There are few athletes in my lifetime that have transcended the way that I, as a fan, watch sports. These players, though not necessarily considered the greatest of their generation, have a way to bring joy to me when I watch them in their profession. There's Tiger Woods, who is solely responsible for turning me on to golf, a sport that I once found utterly repulsive and boring. There's Candace Parker and Brittney Griner, who both played pivotal roles in turning me into a women's basketball fan, an entire facet of sports that the once-fatuous 13-year-old me refused to watch. There's Yasiel Puig , who has single-handedly amped up my baseball fandom.
In football, that player was Randy Moss. My first memory as a Minnesota Vikings fan is of Moss' rookie year. Moss sliced through defensive backs as if he was floating inches above the ground. When he jumped to catch a pass, he flew so high that the hands of his outreached defenders barely touched his helmet, as he snatched balls from what seemed to be 20 feet in the air.
I remember that Moss was always the fastest player on the field, even though he stood a towering 6-foot-4. When he turned on the jets, no one was catching him. His hips turned so smoothly as he planted his feet and cut in-and-out of routes. When he cut across the middle -- he didn't always run straight down the field -- he would snag balls, out of mid-air, with his arms extended just before he could be hit by a wading, hard-hitting safety, as if his hands were made of glue. He made mediocre quarterbacks -- an aging Randall Cunningham and a boneheaded Daunte Culpepper -- look like legitimate Pro Bowlers.
When in 2007 Moss went to the New England Patriots, a team that I respectfully despise, and dominated defenses to the tune of 23 touchdowns, I couldn't help but sit back, smile and, somehow, root for my childhood hero to finally have some vindication for the on-the-field and off-the-field issues he had leading up to that point in his career. Had David Tyree not caught Eli Manning's prayer on the top of his helmet, or had Asante Samuel intercepted Eli Manning's pass just a few plays earlier, Moss would have won a Super Bowl.
How would the tag "Randy Moss, 2007 Super Bowl champion" shape the way we look at him as a player? Would we be okay calling him the "greatest receiver since Jerry Rice" or would he still be labeled a waste of talent who never quite "got it" and wasted his enormous God-given potential? There have always been rumblings that Moss flat out gave up on teams, that he never gave the effort needed to be deemed The Greatest. That's the same type of dirt-ridden, bombastic slander that a quick "Tracy McGrady" Twitter search is likely to yield.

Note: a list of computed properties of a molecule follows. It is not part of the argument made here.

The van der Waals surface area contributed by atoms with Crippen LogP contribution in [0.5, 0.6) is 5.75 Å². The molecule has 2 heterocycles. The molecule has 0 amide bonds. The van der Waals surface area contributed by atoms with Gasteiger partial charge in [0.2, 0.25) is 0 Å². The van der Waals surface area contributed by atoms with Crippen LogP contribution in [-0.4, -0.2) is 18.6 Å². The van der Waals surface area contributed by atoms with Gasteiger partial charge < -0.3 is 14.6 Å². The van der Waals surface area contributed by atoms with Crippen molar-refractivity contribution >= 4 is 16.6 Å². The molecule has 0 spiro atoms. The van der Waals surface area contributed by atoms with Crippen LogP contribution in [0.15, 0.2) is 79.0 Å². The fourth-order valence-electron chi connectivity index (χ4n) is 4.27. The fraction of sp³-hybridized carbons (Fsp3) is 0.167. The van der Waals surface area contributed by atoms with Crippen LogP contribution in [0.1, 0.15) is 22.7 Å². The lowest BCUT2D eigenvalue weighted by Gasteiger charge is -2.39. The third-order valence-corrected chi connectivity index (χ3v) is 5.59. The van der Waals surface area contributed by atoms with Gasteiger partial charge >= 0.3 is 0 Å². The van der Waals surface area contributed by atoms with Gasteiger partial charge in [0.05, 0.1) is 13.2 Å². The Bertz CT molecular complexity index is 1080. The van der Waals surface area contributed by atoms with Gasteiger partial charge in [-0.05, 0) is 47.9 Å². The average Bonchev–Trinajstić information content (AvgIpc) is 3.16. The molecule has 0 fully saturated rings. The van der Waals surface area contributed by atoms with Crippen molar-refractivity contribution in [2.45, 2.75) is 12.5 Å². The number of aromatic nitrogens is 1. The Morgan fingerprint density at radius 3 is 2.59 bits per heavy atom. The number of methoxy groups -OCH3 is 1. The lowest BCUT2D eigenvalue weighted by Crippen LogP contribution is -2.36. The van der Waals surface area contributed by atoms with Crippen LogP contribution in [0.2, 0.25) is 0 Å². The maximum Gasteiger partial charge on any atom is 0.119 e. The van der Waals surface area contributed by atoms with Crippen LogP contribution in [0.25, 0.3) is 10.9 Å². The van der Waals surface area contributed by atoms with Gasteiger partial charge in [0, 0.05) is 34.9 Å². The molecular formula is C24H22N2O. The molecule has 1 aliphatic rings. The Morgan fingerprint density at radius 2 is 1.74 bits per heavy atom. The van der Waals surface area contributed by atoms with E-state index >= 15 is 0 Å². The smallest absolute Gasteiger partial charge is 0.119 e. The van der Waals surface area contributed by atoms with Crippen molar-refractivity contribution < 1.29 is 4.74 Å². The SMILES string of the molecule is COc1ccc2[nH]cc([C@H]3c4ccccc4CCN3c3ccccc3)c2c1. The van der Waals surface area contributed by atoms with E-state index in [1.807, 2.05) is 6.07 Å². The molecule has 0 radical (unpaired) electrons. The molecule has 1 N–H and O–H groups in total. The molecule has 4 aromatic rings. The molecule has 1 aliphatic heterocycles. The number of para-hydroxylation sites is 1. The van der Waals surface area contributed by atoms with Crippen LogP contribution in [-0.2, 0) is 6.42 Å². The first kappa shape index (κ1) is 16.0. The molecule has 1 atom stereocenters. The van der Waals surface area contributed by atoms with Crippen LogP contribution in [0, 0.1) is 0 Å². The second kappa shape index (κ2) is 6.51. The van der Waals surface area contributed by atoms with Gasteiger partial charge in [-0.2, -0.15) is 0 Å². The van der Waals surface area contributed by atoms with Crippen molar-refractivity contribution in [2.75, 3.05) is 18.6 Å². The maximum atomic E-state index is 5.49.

Keep up with all of our Magic coverage
Tracy McGrady is one of the greatest, most transcending talents the NBA has ever seen. The problem? His teammates weren't of the quality associated with championship -- or even second-round-caliber -- teams. In 2000/01, McGrady's best Orlando Magic teammates were a 29-year-old Bo Outlaw; Darrell Armstrong, who, bless his heart, had the best season of his career; a rookie Mike Miller; and an injured Grant Hill, who managed to play a whopping four games. McGrady carried the team, in his first season being The Man, with 26.8 points, 7.5 rebounds, 4.6 assists and 3 combined steals and blocks. The 2001/02 Magic put together a better team, with a surging Pat Garrity, Troy Hudson, a recently re-signed Horace Grant, and a 39-year-old Patrick Ewing. McGrady upped his assists to 5.3 per game and saw a slight increase in his PER from 24.9 to 25.1.
The 2002-03 season is the campaign that I, like the majority of fans, most remember about Tracy McGrady. In that campaign, McGrady put up a ridiculous 32.1 points, 6.5 rebounds and 5.5 assists per game while maintaining a 56.1 True Shooting percentage and 30.3 PER. Here's a list of players who have registered over a 30.2 PER in a season while playing more than 50 games: Wilt Chamberlain (3), Michael Jordan (4), LeBron James (4), Shaquille O'Neal (2), David Robinson (1), Dwyane Wade (1) and -- you guessed it -- Tracy McGrady. T-Mac should have been the MVP over Tim Duncan in 2002/03. It's really not debatable.